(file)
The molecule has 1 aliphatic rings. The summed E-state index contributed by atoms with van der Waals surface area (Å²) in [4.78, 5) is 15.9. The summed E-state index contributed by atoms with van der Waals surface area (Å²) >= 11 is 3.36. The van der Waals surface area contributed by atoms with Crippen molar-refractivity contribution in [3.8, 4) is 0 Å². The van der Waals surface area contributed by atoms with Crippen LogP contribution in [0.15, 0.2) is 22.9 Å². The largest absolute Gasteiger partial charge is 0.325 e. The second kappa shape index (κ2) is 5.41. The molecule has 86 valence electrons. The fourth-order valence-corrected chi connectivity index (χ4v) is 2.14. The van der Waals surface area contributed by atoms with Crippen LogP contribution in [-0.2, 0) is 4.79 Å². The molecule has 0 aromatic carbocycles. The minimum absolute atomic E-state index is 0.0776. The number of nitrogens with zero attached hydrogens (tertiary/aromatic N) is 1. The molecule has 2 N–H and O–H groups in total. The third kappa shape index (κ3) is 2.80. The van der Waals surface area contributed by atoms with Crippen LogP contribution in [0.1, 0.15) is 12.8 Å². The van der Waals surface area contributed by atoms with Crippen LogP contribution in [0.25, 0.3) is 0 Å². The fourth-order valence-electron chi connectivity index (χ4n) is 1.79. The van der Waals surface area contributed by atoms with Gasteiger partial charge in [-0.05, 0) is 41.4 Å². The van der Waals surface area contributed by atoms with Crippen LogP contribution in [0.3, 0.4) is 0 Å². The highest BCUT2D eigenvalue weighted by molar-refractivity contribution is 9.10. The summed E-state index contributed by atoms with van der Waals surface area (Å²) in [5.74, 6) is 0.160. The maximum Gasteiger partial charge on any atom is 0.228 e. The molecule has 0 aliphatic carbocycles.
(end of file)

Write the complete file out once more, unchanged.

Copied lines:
The molecule has 1 aliphatic rings. The summed E-state index contributed by atoms with van der Waals surface area (Å²) in [4.78, 5) is 15.9. The summed E-state index contributed by atoms with van der Waals surface area (Å²) >= 11 is 3.36. The van der Waals surface area contributed by atoms with Crippen molar-refractivity contribution in [3.8, 4) is 0 Å². The van der Waals surface area contributed by atoms with Crippen LogP contribution in [0.15, 0.2) is 22.9 Å². The largest absolute Gasteiger partial charge is 0.325 e. The second kappa shape index (κ2) is 5.41. The molecule has 86 valence electrons. The fourth-order valence-corrected chi connectivity index (χ4v) is 2.14. The van der Waals surface area contributed by atoms with Crippen LogP contribution in [-0.2, 0) is 4.79 Å². The molecule has 0 aromatic carbocycles. The minimum absolute atomic E-state index is 0.0776. The number of nitrogens with zero attached hydrogens (tertiary/aromatic N) is 1. The molecule has 2 N–H and O–H groups in total. The third kappa shape index (κ3) is 2.80. The van der Waals surface area contributed by atoms with Crippen LogP contribution in [0.1, 0.15) is 12.8 Å². The van der Waals surface area contributed by atoms with Crippen LogP contribution in [0.25, 0.3) is 0 Å². The fourth-order valence-electron chi connectivity index (χ4n) is 1.79. The van der Waals surface area contributed by atoms with Gasteiger partial charge in [-0.05, 0) is 41.4 Å². The van der Waals surface area contributed by atoms with Crippen LogP contribution in [0.3, 0.4) is 0 Å². The highest BCUT2D eigenvalue weighted by molar-refractivity contribution is 9.10. The summed E-state index contributed by atoms with van der Waals surface area (Å²) in [5.74, 6) is 0.160. The maximum Gasteiger partial charge on any atom is 0.228 e. The molecule has 0 aliphatic carbocycles.